- Created by: sophie98campbell
- Created on: 08-05-17 10:21
Irwin + Cressey (1962) - Importation model - suggests prisoners import aggressive tendencies into prison - why rate of violence high. May come from eg genetics, serotonin + T levels. Aggression in prison no diff to how they act outside of institution. Important to consider behaviour outside of prison.
Factors affecting offender both inside + outside - eg dependency/addiction. Can lead to aggressive behaviour, not solve by putting them in prison.
3 prison subcultures:
- criminal/thief - advocates criminal 'code of honour' eg not telling when inmates commit misdemeanour. Promotes honour, trust etc as key values, members become hardened criminals, repeat offenders. Some aggression.
- convict - strong power hierarchy. Behaviour about position w/in hierarchy + power. Most likely to be aggressive (exercise power). Those joining often from deprived areas, familiar w/ gang culture.
- conventional/'straight' - new to prison, likely to be one time offenders. Keep clear of other 2, more in common w/ prison guards. Not generall aggressive.
3 specific types of factors that come from environment w/in prison:
- organisational - influence of rules + regulations. Can prompt aggression due to expectation to follow them.
- physical - cramped conditions, threatening environment, lack of comfort -> aggression.
- staff characteristics - attitude + behaviour of staff can prompt aggression eg clash of personalities/unwillingness of offender -> neg reaction from staff -> aggression from staff or inmates.
Situational - deprivation model
Sykes (1958) - Prison environment increases aggression. Relates to factors before. Loss of key needs eg heterosexual contact + communication -> aggression. 5 types of deprivation that influence behaviour:
- liberty - no longer allowed to go where they please. Sykes - reinforced feeling of rejection from society, offenders more likely to be aggressive.
- autonomy - no independence. Expected to confirm. Not even small choices. Feeling of helplessness -> aggression. Withdrawal from privileges, feel angry + powerless.
- goods + services - access severely restricted eg no mobile phones. Lack of access to phone -> anger, resentment -> aggression + violence.
- heterosexual relationships - no access to companionship -> frustration -> aggression.
- security - environment desn't feel safe, fear for personal safety. Feeling of fear -> heightened awareness + defensiveness, could make overreactions to incidents more likely -> aggression.
Dispositional - strengths
Looks at prisoners in more idiographic way. Work on subcultures nomothetic to some degree, but theory essentially arguing effects of experience + predisposition are individual + can explain well why some offenders violent + some not.
DeLisi et al (2004) - Prison records of 831 US male inmates, relationship between prison violence + membership of street + prison gangs. Relationship between gang membership + prison aggression. Suggests gang values imported into prisons by members. Prisons Inspectorate report of violence (Feltham young offenders' institution) - witnessed gang graffiti in cells, suggest few inmates not gang members.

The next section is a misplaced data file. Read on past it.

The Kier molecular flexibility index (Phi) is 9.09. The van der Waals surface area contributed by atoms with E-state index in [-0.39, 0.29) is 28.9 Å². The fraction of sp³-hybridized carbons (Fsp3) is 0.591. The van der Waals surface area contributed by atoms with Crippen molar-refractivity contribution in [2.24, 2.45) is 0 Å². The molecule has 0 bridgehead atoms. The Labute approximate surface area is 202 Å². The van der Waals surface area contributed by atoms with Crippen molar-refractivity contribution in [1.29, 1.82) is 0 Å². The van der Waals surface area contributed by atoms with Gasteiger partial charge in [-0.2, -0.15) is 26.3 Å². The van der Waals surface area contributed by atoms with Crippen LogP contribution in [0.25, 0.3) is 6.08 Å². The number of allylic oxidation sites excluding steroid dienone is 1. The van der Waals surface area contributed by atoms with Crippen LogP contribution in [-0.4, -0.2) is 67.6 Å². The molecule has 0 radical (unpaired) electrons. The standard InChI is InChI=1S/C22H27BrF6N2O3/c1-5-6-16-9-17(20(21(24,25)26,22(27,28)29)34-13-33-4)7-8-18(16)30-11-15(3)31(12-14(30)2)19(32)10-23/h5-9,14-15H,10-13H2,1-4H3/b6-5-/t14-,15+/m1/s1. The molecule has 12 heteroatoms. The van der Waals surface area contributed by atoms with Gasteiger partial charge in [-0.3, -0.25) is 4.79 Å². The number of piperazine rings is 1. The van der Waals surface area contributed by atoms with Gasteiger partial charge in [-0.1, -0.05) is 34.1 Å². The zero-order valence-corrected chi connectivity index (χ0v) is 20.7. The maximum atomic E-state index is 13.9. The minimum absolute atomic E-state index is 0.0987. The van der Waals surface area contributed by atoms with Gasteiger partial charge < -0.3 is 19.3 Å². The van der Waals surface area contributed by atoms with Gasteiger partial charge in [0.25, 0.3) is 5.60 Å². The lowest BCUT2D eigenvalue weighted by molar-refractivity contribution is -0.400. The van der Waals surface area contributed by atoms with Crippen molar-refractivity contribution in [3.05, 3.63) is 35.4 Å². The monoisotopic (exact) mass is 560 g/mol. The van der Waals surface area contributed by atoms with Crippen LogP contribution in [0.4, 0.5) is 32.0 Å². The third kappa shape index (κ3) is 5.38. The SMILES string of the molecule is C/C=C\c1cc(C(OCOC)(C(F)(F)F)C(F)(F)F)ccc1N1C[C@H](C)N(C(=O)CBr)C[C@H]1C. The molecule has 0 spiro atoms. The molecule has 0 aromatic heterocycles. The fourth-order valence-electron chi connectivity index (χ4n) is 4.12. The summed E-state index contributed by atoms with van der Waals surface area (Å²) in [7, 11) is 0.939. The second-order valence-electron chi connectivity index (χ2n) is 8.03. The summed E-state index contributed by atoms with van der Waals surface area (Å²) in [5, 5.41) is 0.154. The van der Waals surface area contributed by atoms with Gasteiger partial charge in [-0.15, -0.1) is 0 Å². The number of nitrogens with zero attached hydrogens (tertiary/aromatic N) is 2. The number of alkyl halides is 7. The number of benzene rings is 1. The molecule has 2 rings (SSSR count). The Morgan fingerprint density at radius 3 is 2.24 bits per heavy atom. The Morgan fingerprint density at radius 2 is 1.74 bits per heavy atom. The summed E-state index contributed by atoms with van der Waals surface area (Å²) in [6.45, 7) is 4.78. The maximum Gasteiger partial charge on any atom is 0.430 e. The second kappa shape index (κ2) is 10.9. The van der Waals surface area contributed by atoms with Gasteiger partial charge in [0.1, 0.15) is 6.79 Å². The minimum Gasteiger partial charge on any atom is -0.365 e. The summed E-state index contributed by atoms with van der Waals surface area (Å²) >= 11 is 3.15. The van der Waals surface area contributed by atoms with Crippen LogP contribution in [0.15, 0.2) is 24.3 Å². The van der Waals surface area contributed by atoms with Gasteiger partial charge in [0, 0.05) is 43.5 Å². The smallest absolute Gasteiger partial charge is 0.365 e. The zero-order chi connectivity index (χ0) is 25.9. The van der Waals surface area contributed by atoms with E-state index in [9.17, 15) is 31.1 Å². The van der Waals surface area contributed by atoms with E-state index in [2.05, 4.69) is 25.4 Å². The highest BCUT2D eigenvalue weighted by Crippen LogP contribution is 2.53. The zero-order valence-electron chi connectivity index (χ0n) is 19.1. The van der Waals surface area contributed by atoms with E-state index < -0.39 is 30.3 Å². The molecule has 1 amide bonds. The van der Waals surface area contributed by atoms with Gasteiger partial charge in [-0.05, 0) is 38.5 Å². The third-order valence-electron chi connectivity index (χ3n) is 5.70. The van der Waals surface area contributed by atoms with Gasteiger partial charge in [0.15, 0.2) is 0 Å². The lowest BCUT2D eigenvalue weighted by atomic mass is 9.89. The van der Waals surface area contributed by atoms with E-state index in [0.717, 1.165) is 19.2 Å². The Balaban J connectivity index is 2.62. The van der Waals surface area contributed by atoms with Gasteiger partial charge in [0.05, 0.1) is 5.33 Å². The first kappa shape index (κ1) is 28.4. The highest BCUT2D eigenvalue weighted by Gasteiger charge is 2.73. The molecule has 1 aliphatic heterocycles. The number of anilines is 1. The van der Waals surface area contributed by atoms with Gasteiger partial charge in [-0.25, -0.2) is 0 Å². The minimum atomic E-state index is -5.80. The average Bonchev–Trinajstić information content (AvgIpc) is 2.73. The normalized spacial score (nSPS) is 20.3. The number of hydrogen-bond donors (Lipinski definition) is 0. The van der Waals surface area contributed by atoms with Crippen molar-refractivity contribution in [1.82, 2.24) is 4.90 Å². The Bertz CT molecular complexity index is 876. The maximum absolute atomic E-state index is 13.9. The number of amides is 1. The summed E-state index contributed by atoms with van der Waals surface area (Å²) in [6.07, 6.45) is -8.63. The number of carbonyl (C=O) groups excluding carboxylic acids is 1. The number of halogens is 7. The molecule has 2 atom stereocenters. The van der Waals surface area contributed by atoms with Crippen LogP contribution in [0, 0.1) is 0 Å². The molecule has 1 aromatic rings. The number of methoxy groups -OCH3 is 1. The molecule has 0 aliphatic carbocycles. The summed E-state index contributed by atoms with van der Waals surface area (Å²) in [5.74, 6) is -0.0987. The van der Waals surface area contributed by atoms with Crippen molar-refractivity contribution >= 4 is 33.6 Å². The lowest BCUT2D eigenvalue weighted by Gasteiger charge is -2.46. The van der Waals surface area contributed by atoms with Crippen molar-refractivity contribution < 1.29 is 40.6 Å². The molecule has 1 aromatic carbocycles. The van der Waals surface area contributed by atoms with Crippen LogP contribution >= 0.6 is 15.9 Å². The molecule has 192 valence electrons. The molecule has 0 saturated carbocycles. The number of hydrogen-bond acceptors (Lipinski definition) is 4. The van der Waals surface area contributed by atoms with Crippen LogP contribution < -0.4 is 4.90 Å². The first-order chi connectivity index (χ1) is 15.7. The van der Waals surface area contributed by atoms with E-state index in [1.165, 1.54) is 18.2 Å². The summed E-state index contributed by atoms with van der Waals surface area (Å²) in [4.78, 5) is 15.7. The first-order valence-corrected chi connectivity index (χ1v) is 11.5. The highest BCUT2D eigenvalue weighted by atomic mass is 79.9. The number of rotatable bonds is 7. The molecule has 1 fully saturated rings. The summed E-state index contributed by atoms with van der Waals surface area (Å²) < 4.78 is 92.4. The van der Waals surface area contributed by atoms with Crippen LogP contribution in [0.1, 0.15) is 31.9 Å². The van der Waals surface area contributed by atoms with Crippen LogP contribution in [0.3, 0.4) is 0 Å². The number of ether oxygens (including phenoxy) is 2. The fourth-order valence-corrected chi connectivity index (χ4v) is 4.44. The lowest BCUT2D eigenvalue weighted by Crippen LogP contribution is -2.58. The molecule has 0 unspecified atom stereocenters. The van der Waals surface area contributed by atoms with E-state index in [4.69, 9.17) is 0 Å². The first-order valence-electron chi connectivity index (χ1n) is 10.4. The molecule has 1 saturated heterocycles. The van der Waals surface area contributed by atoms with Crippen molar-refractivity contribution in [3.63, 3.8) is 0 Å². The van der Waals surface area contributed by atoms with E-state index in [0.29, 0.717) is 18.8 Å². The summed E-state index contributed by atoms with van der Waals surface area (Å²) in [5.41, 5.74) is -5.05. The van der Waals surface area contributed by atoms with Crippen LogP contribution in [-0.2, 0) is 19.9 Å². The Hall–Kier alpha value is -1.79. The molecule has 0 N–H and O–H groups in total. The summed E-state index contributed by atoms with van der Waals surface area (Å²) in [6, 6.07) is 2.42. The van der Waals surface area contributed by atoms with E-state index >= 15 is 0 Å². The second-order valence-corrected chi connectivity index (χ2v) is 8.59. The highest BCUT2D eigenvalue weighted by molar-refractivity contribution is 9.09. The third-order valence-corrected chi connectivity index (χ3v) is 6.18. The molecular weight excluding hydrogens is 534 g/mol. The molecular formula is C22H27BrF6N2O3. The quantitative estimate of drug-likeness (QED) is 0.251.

Kane + Janus (1981) - number violent offences related to history of offender. If previously have lower level ed, more serious criminal record + more time unemployed, more likely to be aggressive + violent once in prison.
Dispositional - Weaknesses
Influence of gang culture doesn't explain aggression in adults well. Poole + Regoli (1983) - found pre-institutional violence best predictor of inmate aggression in juvenile correction institutions. Finding not replicated in adult prisons I other studies, can't be generalised to explain aggression in all institutions, or to support importation model.
Situational - Strengths
Maslow's hierarchy of needs supports idea situational effects in prison could lead to aggression in inmates. 1st step (physiological needs) can't be met all time - enforced regime of sleeping + eating, lack of opps to fulfill sexual needs. Safety needs not possible - lack of perceived safety w/in prison. Drive to self-actualisation prevented at basic levels -> neg behaviour.
Johnston (1991) - prison overcrowding -> increased aggression. Greater comp for resources available. Elicits aggression, ciolence inevitable consequence. Formation of gangs to help compete for resources fosters in-group/out-group conflict -> group aggression, Situational factors - situational model.
Haslam + Reicher (2006), mod of Zimbardo's prison study, reported not adoption of prisoner role that affected behaviour, need to be part of group. Suggests prison situation, which enforces need for group behaviour to aid access to resources, reason behindincreased level of violence.
Situational - Weaknesses
Pison riots. Can flare up w/ no reason. Means situational influence in violent behaviour cannot always be identified, or may not exist. (sometimes are due to withdrawal of privileges, but sometimes no reason, Can support or refute).
Case for interaction
Jiang + Fisher-Giorlando (2002) - previously reported in importation model research section showed perhaps both types of influence play part in aggression. Research picked up on fact depends on who aggression directed towards that indicates which theory might explain act better.
Aggression to fellow inamtes - situational. Not clear why, but taking apart 2 possible sources not easy. Seems likely both contribute in differing amounds depending on individual act.